The Amós Salvador Hall in Logroño, is a exhibition space specialising in contemporary art located next to the Gota de Leche and the Tourist Office in the historic centre of the city.

The architectural ensemble in which the Sala Amós Salvador is located dates from the first quarter of the 14th centuryAt that time it was the convent of La Merced.

After numerous transfers and refurbishments, in 1978 it became municipal property again and the recovery of a superb building, which had demonstrated throughout history its capacity to contain such diverse uses such as a convent, military hospital, barracks, warehouse, prison and tobacco factory.

Since May 1988, under the current name of Sala Amós Salvador, the Logroño City Council has been dedicating this space in exclusive to the visual arts.

5.6. La Rioja Tourist Office

In 1927 the Marques de Trevijano donated a building at Calle Portales 50, designed by Fermín Álamo, to the city of Logroño to be used as a public school.

The building is currently used as the tourist information office of La Rioja and municipal offices of trade and tourism.

The tourist office is open from 9:30h to 18:30h and on Sundays from 10am to 2pm.

5.7. Espacio Lagares "El Camino del vino" (The Wine Road)

Located in Ruavieja Street, these winepresses were used between the 16th and 19th centuries to make wine for the people of Logroño.

Its refurbishment included a multi-purpose room with a capacity for 120 people. This space, together with the Calado de San Gregorio, is home to part of the permanent exhibition "The Wine Road".as well as a Tourist Information Point.

Opening hours from Thursday to Saturday from 10am to 2pm and from 4pm to 7pm. Sundays from 10am to 2pm.

5.8. House of the Image in Logroño

In Calle San Bartolomé you will find La Casa de la Imagen, a place that, in addition to being a school, also has a 137 square metre gallerywith 61 linear metres of wall and an independent space dedicated to audiovisual projection and video art.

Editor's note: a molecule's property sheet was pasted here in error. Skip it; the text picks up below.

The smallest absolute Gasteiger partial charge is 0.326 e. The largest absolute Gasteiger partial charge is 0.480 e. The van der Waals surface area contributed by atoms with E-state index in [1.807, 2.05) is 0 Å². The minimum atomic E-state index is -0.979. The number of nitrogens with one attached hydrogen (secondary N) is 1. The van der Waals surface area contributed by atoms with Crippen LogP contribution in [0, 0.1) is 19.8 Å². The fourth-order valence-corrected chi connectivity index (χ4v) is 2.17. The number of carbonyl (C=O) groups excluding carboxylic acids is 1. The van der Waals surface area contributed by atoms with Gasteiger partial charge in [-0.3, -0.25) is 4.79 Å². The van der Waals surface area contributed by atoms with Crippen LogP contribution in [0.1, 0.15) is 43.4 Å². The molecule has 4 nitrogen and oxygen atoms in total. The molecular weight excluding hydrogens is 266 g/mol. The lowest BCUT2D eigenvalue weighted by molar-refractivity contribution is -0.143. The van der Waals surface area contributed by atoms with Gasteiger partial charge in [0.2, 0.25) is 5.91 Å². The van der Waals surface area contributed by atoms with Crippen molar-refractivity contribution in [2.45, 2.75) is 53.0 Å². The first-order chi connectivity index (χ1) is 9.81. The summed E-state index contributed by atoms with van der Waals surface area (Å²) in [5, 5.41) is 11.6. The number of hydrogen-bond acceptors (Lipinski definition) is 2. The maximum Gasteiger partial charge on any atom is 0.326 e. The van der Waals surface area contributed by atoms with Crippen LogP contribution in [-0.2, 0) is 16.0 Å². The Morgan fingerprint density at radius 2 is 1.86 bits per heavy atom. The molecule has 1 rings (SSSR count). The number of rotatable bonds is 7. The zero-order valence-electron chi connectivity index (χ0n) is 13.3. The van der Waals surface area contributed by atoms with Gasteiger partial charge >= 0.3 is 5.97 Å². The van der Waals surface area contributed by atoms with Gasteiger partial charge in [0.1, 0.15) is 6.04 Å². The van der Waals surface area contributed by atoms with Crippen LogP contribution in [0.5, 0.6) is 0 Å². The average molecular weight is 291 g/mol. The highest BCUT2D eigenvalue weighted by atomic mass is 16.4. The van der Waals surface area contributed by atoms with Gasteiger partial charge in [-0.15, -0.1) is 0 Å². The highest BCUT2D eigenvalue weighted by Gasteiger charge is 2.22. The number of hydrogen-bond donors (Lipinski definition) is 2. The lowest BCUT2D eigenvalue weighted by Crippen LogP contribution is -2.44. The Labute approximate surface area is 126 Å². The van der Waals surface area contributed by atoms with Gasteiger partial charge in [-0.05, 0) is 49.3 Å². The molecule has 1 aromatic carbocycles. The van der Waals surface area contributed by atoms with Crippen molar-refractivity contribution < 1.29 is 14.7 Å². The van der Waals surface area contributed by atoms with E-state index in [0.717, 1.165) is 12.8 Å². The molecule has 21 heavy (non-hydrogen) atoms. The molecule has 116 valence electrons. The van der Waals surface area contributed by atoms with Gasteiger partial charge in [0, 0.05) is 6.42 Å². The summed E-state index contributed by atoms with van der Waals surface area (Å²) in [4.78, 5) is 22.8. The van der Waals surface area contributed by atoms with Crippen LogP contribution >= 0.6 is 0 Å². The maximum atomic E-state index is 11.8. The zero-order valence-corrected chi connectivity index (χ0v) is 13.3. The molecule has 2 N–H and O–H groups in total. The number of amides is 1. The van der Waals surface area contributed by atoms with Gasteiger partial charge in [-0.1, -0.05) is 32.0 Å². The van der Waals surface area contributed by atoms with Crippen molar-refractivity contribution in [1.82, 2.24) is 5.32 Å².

Some of the most important artists have hung their work there. the most outstanding creators in the history of photography such as the international Man Ray, Edward Weston, Walker Evans, Andre Kertész, Dorothea Lange, Richard Avedon, Diane Arbus, Aaron Siskind, Jean Dieuzade, Nicolas Müller, Alberto García Alix, Rafael Navarro, Ramón Masats, Ralph Gibson, Jan Saudek, Eikoh Hosoe, Bernard Plossu, Sandy Skoglund, Graciela Iturbide, Robert Mapplethorpe and many others.

An interesting visit for photography lovers.

The opening hours are Monday to Friday from 10h to 14h and 17h to 20:30h.

5.9. Library of La Rioja in Logroño

The Library of La Rioja, recently named Almudena Grandes, has its headquarters in the former Convent of La Merced, also known as "la Tabacalera" building, as it is a building of the Asset of Cultural Interest.

It is located in the western part of the old quarter of Logroño, between Calle Mayor and Calle Portales, very close to the Revellín gate.

From Monday to Friday the library opening hours is from 8:30h to 21:15h, Saturdays and Sundays from 10h to 14h and 17h to 20h.


Logroño has several parks that provide the city with a lungs and a natural areas. Many of them with water as the protagonist.

Here is a list of some of them.

6.1. Lovers' Park in Logroño

The lovers' park in Logroño is located in the neighbourhood of Valdegastea, until a few years ago far from the city centre. However, in the last decade Logroño has grown towards this area, which is now surrounded by recently built housing.

It is about a pine forest where there are two water tanks that supplied drinking water to the city in the past. It also has a dog area, swings and calisthenics area.

6.2. Ebro Park in Logroño

The Ebro Park starts in the fourth bridge and follows the course of the river until it reaches a small annexed park known as the Concordia Park. Continue until you reach a wooded area with poplars, willows, pines and other trees; this is the oldest and largest area of the park. Continuing along the Ebro you reach the pedestrian walkway, then the iron bridge that crosses underneath and, finally, the stone bridge. This is the beginning of a non-wooded walkway right next to the river. Paseo de la Florida.

6.3. Parque de la Ribera, former orchard area

La Ribera Park is a recently built park and covers a large area that takes advantage of a meander of the river Ebro which was formerly used as an orchard area.